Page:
What did Omri Caspi tell me?

Humor and purpose. May we all find them throughout our lives.

Sivan Rahav-Meir ,

מצליחה להביא את הטוב מכל המגזרים. סיון רהב-מאיר
מצליחה להביא את הטוב מכל המגזרים. סיון רהב-מאיר
צילום: אייל בן יעיש

The 15th of Av that we marked yesterday on Shabbat is much more than a commercial holiday or a collection of couples' photos on social media. It brings before us the difficult, yet most rewarding challenge in life: finding fulfillment in marriage, home, and family. So here at the height of wedding season are two thoughts on the subject:

• Rabbi Shlomo Wolbe once received a letter from a worried woman, a mother and wife, who laid out her troubles before him. The solution to her problems could be summed up in one word: humor. He advised her to become “skilled in humor.” We tend to lose control, he explained, to get into arguments, to magnify little things regarding our spouse and children, and not to relate to them appropriately. A smile, a good word, a light touch, the ability to look at what’s happening at home in the proper context – this is the best medicine for what ails you, he told her, instead of exaggerating and taking every little thing so seriously. Especially someone religious, who is attached to eternity, he claimed, is best equipped to utilize humor.

• Antoine de Saint-Exupery, author of “The Little Prince,” wrote about love as follows: “Love does not consist of gazing at each other, but in looking outward together in the same direction.” In other words, love is not just about satisfying our romantic needs but rather about a common vision, purpose, and direction in life.

Humor and purpose. May we all find them in this marriage season and throughout our lives.

Omri Caspi seems to have done that:

"I hope it was an easy fast for all who fasted." This was the first sentence spoken by Omri Casspi, among the greatest Israeli basketball players, at his press conference recently in which he announced his retirement. I have nothing to add to all the praises of the world's elite basketball players who spoke of the professionalism, the humility, and the perseverance of the boy who grew up in Yavneh and made it to the NBA.

But I was reminded of when Caspi interviewed me on his podcast and opened our conversation with this surprising statement: "I departed for the United States as an Israeli only, but I returned also as a Jew. He explained this transformation as follows:

"Outside of Israel, if you do not create an identity, it will not happen on its own. I lived in places like Sacramento, Cleveland, and Houston – without a large Jewish community. But at some point, I stopped and said to myself: 'Wait a minute, what is going on with me?' I felt a sense of obligation and began thinking: I represent something, but I know nothing about what I represent.

"For example: I land in Boston and American Jewish kids are waiting for me there with much excitement and they are staring at me. I represent for them the Jewish nation, the State of Israel, but I am conflicted. After all, if you go outside in Los Angeles on Yom Kippur, it's just a regular day, traffic as usual. If you do not do something special on Shabbat, you won't feel any Shabbat. It's your responsibility to do something since you are not in a Jewish country.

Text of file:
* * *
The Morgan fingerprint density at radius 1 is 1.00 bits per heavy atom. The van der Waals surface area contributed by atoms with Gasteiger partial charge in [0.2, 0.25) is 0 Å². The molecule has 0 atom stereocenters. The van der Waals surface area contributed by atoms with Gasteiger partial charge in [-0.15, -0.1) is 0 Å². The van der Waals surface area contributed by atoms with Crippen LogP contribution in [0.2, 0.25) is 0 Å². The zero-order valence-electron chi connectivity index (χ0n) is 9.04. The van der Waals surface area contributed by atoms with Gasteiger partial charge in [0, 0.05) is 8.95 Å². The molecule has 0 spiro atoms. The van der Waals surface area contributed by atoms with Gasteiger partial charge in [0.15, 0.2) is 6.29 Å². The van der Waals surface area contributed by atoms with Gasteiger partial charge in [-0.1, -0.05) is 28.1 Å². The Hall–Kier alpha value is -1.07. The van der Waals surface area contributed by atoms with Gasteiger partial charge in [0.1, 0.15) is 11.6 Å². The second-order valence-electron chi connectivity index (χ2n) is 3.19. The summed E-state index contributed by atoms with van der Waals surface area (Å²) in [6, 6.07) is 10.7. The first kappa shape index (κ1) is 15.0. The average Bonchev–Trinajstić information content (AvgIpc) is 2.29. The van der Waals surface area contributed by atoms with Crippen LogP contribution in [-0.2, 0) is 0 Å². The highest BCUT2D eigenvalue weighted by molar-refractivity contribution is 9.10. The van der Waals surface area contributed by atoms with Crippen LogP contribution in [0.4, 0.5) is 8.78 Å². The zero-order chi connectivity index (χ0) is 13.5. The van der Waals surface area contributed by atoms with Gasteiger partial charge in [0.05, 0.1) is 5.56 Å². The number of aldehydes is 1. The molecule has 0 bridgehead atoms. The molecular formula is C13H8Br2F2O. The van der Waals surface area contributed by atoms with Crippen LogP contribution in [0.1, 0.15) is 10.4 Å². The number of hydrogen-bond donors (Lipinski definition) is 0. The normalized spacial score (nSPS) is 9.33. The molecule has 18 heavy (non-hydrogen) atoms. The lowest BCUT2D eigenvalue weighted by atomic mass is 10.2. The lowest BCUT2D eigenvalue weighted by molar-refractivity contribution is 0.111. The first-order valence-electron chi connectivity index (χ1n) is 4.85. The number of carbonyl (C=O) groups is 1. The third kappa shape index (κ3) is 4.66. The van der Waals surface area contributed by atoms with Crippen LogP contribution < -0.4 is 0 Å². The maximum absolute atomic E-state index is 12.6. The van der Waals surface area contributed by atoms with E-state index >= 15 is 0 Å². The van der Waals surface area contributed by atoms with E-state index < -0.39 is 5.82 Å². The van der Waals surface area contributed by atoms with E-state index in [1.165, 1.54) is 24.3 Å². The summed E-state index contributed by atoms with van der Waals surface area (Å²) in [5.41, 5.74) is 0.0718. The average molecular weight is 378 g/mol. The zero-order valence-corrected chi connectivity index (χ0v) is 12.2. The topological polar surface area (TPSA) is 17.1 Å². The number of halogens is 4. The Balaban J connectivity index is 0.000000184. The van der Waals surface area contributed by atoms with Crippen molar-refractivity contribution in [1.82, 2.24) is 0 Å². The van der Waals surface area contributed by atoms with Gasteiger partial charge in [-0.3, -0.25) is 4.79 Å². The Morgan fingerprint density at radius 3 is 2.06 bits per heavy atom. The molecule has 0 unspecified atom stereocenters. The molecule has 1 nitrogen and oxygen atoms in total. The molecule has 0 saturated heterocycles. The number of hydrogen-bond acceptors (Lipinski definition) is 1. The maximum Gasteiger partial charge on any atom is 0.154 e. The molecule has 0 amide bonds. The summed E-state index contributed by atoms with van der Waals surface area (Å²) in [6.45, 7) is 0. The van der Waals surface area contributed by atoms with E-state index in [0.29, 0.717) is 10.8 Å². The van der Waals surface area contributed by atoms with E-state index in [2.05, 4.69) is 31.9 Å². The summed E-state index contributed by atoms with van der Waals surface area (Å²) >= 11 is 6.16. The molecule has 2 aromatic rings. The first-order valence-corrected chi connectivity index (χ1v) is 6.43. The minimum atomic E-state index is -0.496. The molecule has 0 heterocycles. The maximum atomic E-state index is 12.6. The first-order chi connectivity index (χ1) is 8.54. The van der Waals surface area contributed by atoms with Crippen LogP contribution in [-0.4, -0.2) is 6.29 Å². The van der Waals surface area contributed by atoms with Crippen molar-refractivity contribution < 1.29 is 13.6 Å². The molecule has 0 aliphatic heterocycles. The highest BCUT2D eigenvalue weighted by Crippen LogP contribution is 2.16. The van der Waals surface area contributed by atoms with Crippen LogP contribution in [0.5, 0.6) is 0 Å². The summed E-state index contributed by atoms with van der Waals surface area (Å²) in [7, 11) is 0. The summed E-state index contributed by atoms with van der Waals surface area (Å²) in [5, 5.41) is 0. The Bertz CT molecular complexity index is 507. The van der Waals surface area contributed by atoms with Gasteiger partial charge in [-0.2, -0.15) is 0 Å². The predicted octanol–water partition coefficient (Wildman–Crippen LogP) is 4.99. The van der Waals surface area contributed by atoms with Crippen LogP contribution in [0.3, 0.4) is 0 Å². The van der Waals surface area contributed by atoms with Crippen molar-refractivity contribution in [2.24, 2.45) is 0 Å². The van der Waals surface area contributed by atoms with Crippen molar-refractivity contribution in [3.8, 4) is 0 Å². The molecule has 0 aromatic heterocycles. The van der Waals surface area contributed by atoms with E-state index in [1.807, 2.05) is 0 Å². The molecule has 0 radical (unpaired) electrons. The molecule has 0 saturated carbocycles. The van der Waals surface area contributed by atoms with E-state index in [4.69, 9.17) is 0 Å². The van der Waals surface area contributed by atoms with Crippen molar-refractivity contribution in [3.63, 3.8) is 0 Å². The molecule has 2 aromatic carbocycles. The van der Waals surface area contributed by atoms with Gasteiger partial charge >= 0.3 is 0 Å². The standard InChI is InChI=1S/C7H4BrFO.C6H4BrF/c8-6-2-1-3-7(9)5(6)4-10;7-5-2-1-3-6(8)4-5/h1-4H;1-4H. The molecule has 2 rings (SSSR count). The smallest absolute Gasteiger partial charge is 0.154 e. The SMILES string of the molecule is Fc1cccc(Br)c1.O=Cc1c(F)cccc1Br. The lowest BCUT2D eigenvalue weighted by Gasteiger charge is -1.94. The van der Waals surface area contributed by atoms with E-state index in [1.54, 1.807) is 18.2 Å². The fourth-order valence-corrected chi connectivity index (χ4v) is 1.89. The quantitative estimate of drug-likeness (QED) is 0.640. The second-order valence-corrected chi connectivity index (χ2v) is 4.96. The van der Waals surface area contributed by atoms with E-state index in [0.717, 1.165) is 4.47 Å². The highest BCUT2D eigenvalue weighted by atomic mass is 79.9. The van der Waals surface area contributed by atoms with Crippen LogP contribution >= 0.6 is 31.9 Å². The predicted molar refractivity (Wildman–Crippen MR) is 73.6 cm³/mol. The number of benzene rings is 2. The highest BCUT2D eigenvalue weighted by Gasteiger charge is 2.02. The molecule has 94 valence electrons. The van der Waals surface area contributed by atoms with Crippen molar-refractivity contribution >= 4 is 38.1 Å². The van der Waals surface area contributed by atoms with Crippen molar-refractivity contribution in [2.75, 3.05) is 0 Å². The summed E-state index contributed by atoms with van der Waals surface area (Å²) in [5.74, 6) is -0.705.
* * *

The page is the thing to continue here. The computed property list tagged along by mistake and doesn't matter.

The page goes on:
"My wife and I went through this process together, as a family – Friday night dinner, kiddush, tefillin, holidays, community, Jewish education, kosher food. I felt a sense of obligation towards myself and towards the Jewish community. Many Israelis feel this over there, but there are many unfortunately who do not. Only there was I able to understand that I am an emissary of something great. Sometimes you need to go far away in order to come closer, to discover who you really are."

This discoveryis a process that also needs optimism, belief and patience.

A mother wrote me that her son received a bad report card. Now, during summer vacation, she was already feeling pressure about the coming school year. But then she noticed an optimistic item in the story of Moshe that helped her.:

In his first meeting with God, Moshe Rabbeinu says, *"I am not a man of words."* (Exodus 4:10). He then adds, *"I am slow of speech and slow of tongue."* Yet later the book of Deuteronomy begins, *"These are the words that Moshe spoke to all of Israel."* Deuteronomy is composed entirely of wonderful speeches by Moshe Rabbeinu. He leaves us his will, a spiritual inheritance, his impressive "I believe" speech.

So what happened here? How did we transition from "I am not a man of words" to "These are the words that Moshe spoke"? Our sages explain: Moshe receives a mission and accepts a responsible role. He must bring the people out of Egypt, teach them Torah, and bring them to the Land of Israel.

When we have a purpose, a goal, and a vision – it's possible to overcome many difficulties, including dire diagnoses and mistaken ideas about ourselves. The Torah is not concerned with superheroes. Instead, it wishes to teach us that it is precisely a stuttering Moshe who said "I am not a man of words" – who could be transformed into someone whose words we would encounter daily, for thousands of years.

Wishing us all much success, and you, too, Omri, as you continue in the game of life.